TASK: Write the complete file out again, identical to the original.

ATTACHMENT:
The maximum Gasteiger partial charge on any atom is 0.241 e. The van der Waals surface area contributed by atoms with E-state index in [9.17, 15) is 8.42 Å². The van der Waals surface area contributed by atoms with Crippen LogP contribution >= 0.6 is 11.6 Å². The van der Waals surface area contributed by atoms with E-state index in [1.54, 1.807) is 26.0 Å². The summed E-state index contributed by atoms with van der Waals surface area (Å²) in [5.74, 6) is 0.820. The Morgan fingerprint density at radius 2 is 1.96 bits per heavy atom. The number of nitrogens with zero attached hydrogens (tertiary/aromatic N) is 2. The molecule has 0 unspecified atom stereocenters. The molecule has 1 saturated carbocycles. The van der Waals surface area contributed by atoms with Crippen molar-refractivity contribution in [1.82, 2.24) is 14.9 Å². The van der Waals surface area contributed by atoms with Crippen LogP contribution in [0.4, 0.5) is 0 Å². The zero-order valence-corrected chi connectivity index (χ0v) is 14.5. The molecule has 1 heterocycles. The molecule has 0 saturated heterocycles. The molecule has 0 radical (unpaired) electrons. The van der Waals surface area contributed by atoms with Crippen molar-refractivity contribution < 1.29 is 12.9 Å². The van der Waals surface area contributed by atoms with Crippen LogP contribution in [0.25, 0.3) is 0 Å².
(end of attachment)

The maximum Gasteiger partial charge on any atom is 0.241 e. The van der Waals surface area contributed by atoms with E-state index in [9.17, 15) is 8.42 Å². The van der Waals surface area contributed by atoms with Crippen LogP contribution >= 0.6 is 11.6 Å². The van der Waals surface area contributed by atoms with E-state index in [1.54, 1.807) is 26.0 Å². The summed E-state index contributed by atoms with van der Waals surface area (Å²) in [5.74, 6) is 0.820. The Morgan fingerprint density at radius 2 is 1.96 bits per heavy atom. The number of nitrogens with zero attached hydrogens (tertiary/aromatic N) is 2. The molecule has 0 unspecified atom stereocenters. The molecule has 1 saturated carbocycles. The van der Waals surface area contributed by atoms with Crippen molar-refractivity contribution in [1.82, 2.24) is 14.9 Å². The van der Waals surface area contributed by atoms with Crippen LogP contribution in [0.4, 0.5) is 0 Å². The zero-order valence-corrected chi connectivity index (χ0v) is 14.5. The molecule has 1 heterocycles. The molecule has 0 saturated heterocycles. The molecule has 0 radical (unpaired) electrons. The van der Waals surface area contributed by atoms with Crippen molar-refractivity contribution < 1.29 is 12.9 Å². The van der Waals surface area contributed by atoms with Crippen LogP contribution in [0.25, 0.3) is 0 Å².